State-of-the-Art Imaging in Pulmonary Embolism: Ventilation/Perfusion Single-Photon Emission Computed Tomography versus Computed Tomography Angiography - Controversies, Results, and Recommendations from a Systematic Review

Semin Thromb Hemost. 2016 Nov;42(8):833-845. doi: 10.1055/s-0036-1593376. Epub 2016 Oct 20.


Pulmonary embolism (PE) is a common, ubiquitous, and potentially lethal disease. As symptoms and clinical findings are notoriously nonspecific, diagnostic imaging is essential to avoid undertreatment as well as overtreatment. Controversies remain regarding first-line imaging in suspected PE. The two main contemporary contenders are ventilation/perfusion scintigraphy with single-photon emission computed tomography (V/Q SPECT) with or without additional low-dose CT (SPECT/CT) and CT angiography (CTA). We present our results from a systematic review and meta-analysis of the diagnostic performances of these modalities: V/Q SPECT, V/Q SPECT/CT, and CTA are all viable options, but we consider V/Q SPECT/CT to be superior in most clinical settings with better overall diagnostic performance, that is, pooled sensitivities (97.6 vs. 82.0%), specificities (95.9 vs. 94.9%), positive predictive values (93.0 vs. 93.8%), negative predictive values (98.6 vs. 84.7%), and accuracies (96.5 vs. 88.6%). We further address some of the ongoing controversies regarding the various modalities, that is, radiation exposure, the issues of subsegmental PE, nondiagnostic studies, and various challenges in specific patient populations.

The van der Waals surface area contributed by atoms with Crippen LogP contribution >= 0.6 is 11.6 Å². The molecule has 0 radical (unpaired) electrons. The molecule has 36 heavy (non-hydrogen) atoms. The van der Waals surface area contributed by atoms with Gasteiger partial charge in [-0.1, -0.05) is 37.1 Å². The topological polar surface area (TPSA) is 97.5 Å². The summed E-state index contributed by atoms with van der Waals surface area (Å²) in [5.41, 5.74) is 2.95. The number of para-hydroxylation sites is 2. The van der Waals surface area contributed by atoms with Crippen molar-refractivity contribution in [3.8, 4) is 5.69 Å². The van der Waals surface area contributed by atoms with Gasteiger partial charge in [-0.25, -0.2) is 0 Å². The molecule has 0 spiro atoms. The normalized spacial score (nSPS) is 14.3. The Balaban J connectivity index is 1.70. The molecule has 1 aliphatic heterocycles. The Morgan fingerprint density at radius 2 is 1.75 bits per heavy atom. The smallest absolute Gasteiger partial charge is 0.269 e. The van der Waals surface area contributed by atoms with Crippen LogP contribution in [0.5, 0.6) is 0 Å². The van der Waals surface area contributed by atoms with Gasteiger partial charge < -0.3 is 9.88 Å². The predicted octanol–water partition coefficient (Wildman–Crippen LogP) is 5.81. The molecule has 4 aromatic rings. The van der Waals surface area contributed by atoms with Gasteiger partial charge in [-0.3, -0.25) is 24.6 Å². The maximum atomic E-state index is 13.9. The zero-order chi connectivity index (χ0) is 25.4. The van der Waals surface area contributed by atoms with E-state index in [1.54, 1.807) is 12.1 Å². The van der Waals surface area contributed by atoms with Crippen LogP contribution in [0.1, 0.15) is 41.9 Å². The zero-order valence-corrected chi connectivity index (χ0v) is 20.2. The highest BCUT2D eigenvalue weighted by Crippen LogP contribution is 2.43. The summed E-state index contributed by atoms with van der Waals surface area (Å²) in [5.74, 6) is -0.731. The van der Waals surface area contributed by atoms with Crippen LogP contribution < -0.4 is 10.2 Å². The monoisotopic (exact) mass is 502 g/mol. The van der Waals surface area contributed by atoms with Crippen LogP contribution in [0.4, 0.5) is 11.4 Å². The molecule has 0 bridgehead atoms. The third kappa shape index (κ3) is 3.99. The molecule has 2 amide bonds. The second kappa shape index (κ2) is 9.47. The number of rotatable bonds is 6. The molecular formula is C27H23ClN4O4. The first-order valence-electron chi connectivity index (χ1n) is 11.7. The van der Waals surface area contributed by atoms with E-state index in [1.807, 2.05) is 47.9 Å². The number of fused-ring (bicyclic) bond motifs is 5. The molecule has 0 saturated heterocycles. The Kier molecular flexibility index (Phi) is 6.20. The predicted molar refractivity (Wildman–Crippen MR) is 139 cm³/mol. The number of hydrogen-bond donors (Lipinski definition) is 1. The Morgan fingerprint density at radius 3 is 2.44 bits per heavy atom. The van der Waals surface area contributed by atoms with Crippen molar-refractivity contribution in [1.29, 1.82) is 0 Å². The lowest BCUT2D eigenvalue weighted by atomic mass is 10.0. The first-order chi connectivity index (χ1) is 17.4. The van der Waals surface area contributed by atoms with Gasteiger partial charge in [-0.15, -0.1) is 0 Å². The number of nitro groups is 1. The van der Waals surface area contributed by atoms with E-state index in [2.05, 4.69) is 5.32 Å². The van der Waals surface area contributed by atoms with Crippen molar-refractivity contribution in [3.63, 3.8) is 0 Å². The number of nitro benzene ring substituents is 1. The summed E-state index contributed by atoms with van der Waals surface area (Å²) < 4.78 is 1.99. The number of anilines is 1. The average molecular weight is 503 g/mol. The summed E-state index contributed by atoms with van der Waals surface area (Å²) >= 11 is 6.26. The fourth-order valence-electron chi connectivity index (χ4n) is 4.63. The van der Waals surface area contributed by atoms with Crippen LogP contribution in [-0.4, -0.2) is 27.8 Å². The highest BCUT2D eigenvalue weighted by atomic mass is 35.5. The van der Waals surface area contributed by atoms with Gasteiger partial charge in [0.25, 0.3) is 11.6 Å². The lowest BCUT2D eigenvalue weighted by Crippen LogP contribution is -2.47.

Publication types

  • Meta-Analysis
  • Review
  • Systematic Review

MeSH terms

  • Computed Tomography Angiography / methods*
  • Female
  • Humans
  • Male
  • Pulmonary Embolism / diagnostic imaging*
  • Tomography, Emission-Computed, Single-Photon / methods*